Cricket Australia Items/news/2013/1/18/kathy-cross

Paving the way for umpires

UPDATED 12 February, 2013 2:28PM AEST | by Matthew Cocks 2

Kathy Cross is fast becoming a role model for aspiring umpires around the world.

Having already umpired in two Women’s World Cups, Cross is heading to India at the end of the month for the 2013 ICC Women’s World Cup.

She became the second woman to ever officiate a New Zealand men’s major association one-day game and will umpire the Twenty20 games between the Commonwealth Bank Southern Stars and New Zealand White Ferns at the Junction Oval in Melbourne next week.  Cross loves cricket and started playing when she was 33-years-old, for Naenae Women’s Cricket Club.

However, as her playing days came to an end, Cross recognised that there was an aspect of the game that would allow her to give something back to the sport she loves.

“In women’s cricket, we didn’t have officials. We umpired our own matches back then,” she explained.

“So when I decided I wasn’t going to play anymore, a friend of mine suggested that I might want to become an umpire.”

From there, it’s all happened quite rapidly for Cross, who says that the 2000 Women’s World Cup in New Zealand (her first) is a highlight of her career.

“I’d only just started umpiring a season or two before it.

“A colleague of mine said that I should make a goal towards that.

“I thought, yeah I can do that, no skin off my nose if I don’t get it. And then when I was selected to officiate, I was pretty stoked. ”

Another achievement for Cross was being the only female umpire to be selected in the Women’s World Cup qualifying tournament in 2011.

In addition to this, she was selected to officiate in the third place play-off, an honour which means she ranked as one of the top four umpires of the tournament.

“I was gobsmacked. My view was that I was good enough to get there and that was awesome.”

Despite her success, Kathy has her feet firmly on the ground. 

“I don’t look at other people and what they are doing. I always aspire to people that are higher than me but I don’t try and emulate them. I just want to be who I am.”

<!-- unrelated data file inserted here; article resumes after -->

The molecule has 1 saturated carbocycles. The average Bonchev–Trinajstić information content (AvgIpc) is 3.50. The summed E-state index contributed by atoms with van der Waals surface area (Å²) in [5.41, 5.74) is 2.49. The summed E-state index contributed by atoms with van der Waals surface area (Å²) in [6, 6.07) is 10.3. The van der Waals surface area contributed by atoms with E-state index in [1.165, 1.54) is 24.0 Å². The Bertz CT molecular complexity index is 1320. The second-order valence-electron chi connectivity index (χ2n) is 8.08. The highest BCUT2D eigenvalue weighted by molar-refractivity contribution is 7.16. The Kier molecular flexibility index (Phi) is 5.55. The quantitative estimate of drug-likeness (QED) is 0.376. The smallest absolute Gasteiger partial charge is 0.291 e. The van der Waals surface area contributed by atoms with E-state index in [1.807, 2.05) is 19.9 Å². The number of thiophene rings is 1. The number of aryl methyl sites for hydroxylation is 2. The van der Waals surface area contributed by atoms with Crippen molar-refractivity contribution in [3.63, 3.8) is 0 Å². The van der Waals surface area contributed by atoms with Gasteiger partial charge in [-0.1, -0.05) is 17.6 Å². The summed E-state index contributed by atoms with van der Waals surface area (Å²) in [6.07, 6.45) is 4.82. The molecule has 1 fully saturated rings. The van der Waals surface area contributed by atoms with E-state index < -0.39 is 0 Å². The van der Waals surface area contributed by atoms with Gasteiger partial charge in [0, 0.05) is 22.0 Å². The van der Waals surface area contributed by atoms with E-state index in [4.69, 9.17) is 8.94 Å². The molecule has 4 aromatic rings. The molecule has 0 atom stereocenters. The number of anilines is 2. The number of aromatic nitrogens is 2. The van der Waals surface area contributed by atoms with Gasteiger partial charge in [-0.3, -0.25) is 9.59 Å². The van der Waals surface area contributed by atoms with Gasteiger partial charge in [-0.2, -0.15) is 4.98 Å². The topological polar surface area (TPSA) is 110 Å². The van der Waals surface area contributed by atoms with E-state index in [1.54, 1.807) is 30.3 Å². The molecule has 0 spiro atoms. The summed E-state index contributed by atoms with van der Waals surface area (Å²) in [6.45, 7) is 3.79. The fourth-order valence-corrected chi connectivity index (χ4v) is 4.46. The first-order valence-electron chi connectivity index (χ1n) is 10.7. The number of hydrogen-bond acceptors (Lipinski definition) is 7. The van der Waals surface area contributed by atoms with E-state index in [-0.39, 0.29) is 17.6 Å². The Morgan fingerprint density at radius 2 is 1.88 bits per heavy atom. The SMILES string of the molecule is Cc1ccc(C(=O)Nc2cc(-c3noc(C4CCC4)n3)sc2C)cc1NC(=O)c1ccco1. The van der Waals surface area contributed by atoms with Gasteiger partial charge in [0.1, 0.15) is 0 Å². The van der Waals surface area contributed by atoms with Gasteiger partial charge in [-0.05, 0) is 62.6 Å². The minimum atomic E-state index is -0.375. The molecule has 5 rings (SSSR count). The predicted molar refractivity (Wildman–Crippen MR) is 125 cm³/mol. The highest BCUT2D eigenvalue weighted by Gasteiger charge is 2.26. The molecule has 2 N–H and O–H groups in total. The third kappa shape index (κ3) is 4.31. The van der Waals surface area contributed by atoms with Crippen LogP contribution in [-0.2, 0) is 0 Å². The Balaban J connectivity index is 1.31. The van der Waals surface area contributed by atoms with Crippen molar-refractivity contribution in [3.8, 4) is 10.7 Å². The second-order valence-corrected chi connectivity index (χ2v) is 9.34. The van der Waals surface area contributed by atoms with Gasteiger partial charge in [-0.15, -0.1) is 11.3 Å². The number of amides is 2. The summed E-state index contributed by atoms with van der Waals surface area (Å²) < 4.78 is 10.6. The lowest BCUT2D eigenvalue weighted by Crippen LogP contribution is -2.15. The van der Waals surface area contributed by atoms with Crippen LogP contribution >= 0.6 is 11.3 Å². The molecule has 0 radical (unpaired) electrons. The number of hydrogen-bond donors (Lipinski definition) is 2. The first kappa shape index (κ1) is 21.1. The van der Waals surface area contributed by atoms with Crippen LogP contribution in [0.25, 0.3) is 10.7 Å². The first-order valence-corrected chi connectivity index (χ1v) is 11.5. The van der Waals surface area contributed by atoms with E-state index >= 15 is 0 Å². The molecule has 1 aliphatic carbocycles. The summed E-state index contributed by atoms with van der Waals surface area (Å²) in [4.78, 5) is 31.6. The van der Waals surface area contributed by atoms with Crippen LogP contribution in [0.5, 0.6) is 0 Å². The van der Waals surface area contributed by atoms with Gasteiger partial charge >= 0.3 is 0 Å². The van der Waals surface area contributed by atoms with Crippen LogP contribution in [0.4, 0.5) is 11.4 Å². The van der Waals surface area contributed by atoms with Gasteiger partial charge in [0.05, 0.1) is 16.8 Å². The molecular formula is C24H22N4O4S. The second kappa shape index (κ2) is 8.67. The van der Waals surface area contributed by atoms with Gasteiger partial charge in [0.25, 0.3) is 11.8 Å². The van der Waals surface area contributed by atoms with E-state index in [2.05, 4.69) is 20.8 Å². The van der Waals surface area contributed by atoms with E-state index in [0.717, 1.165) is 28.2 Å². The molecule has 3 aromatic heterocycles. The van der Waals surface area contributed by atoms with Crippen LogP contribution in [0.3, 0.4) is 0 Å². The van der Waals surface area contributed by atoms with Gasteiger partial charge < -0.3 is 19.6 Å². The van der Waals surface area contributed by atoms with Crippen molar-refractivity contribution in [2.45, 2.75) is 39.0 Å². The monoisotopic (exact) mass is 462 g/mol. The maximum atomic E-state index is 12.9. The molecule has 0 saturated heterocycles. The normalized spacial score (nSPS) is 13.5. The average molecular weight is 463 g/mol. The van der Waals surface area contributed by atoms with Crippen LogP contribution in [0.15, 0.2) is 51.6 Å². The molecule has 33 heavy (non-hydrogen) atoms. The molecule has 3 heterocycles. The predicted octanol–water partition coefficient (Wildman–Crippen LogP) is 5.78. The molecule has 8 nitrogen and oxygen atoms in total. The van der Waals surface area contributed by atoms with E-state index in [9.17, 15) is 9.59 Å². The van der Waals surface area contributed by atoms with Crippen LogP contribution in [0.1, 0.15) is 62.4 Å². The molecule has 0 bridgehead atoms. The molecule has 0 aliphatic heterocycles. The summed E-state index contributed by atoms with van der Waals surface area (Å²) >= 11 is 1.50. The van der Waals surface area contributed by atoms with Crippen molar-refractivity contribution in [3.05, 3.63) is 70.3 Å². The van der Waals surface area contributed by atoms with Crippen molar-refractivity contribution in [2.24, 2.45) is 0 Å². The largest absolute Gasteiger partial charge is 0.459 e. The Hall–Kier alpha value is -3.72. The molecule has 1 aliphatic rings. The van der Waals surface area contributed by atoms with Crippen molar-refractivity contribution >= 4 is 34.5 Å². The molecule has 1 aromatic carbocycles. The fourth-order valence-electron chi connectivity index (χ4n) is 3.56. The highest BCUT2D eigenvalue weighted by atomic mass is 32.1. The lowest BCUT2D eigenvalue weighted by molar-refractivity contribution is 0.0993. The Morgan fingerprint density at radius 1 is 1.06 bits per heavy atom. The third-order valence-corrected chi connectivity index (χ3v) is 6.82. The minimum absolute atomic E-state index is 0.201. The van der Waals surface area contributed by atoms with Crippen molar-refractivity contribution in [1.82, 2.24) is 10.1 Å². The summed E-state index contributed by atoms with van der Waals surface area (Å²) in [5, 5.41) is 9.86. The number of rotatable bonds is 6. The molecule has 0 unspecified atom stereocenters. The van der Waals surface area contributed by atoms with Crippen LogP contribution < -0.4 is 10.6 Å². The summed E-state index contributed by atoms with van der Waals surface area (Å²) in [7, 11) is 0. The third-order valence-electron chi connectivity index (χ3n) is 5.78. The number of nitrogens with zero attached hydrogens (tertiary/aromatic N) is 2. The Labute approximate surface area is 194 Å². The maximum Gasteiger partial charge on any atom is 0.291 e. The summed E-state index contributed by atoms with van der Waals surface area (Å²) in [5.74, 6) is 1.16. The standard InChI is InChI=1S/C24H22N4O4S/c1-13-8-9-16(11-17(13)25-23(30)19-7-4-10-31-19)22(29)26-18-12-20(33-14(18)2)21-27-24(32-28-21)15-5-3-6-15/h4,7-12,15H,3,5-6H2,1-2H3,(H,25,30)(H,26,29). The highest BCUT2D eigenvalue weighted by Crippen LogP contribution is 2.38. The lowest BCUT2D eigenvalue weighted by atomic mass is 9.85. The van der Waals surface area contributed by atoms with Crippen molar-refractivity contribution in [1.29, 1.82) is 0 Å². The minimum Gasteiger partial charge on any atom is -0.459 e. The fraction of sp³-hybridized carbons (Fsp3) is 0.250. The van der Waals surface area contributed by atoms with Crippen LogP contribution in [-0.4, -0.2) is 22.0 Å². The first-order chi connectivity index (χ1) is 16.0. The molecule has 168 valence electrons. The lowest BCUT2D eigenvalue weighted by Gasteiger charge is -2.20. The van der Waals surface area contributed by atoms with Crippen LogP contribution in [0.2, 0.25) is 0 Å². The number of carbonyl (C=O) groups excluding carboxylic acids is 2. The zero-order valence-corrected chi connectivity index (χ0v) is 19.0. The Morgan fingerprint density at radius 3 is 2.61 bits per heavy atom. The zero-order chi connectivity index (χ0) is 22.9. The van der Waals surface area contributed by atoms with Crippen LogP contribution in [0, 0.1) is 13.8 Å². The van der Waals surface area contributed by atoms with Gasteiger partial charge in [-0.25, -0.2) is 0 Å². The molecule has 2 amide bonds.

Cross says that she owes a lot of her success to Bill Sommer and Terry Knight.

“They were both first-class umpires and then became training officers.

“Being the only woman in that area, I just felt they gave me equal opportunity. They still support me, even to this day.”

Cross would love for her story to be used as encouragement for more females to become involved in umpiring.

“There aren’t many of us around, it’s a predominantly male domain. I would love to see more women become involved in the umpiring ranks.”

The advice she has for aspiring umpires is that you can never be over-prepared for a game and has already started preparing for next week’s games between Australia and New Zealand.

“I’ve been studying a few playing conditions each day, for example the right format and the weather I’ll be officiating in.” 

She also explains how every match requires the same attention to detail.

“Every game deserves its own merits. The laws don’t change regardless of what level.

“We don’t have the benefit of television replay, so it all comes back to the human elements, what we see and what we hear.”

Cross describes her decision making as a process of elimination.

“It all comes back to our knowledge of the laws and then recalling and going through the process of that particular law.”

All this preparation puts Cross in a great position to umpire the games in Melbourne next week.

“I always look forward to these games. It’s always a really good contest between the New Zealand woman and the Australian woman.”

Despite believing that it might be out of her reach, Cross has an ultimate goal that she would love to achieve before she leaves the world of umpiring, which hopefully isn’t for a while.

“I would love to do a game at Lords with the women. That would be the pinnacle of my umpiring career.”

Given what she has already accomplished, nothing is out of reach for Kathy Cross.

If you want to become an umpire, visit

The opinions expressed here are the views of the writer and do not necessarily reflect the views and opinions of Cricket Australia

First Posted 18 January, 2013 11:18AM AEST

Commercial Partners